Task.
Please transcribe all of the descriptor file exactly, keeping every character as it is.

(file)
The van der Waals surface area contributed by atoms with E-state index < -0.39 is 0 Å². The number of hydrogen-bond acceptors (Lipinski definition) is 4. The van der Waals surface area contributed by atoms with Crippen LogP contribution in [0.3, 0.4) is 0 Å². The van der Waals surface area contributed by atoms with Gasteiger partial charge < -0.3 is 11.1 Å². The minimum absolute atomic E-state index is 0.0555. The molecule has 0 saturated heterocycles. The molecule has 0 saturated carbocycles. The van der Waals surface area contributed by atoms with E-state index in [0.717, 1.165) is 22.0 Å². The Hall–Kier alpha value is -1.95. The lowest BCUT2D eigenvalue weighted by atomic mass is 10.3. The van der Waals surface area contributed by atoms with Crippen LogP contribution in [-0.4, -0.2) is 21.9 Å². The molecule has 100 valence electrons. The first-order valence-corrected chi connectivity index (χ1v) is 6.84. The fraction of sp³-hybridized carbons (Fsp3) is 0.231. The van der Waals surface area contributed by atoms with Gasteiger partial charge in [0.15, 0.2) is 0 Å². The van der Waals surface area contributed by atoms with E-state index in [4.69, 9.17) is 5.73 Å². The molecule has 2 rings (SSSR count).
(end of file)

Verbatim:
The van der Waals surface area contributed by atoms with E-state index < -0.39 is 0 Å². The number of hydrogen-bond acceptors (Lipinski definition) is 4. The van der Waals surface area contributed by atoms with Crippen LogP contribution in [0.3, 0.4) is 0 Å². The van der Waals surface area contributed by atoms with Gasteiger partial charge < -0.3 is 11.1 Å². The minimum absolute atomic E-state index is 0.0555. The molecule has 0 saturated heterocycles. The molecule has 0 saturated carbocycles. The van der Waals surface area contributed by atoms with E-state index in [0.717, 1.165) is 22.0 Å². The Hall–Kier alpha value is -1.95. The lowest BCUT2D eigenvalue weighted by atomic mass is 10.3. The van der Waals surface area contributed by atoms with Crippen LogP contribution in [-0.4, -0.2) is 21.9 Å². The molecule has 100 valence electrons. The first-order valence-corrected chi connectivity index (χ1v) is 6.84. The fraction of sp³-hybridized carbons (Fsp3) is 0.231. The van der Waals surface area contributed by atoms with Gasteiger partial charge in [0.15, 0.2) is 0 Å². The van der Waals surface area contributed by atoms with E-state index in [4.69, 9.17) is 5.73 Å². The molecule has 2 rings (SSSR count).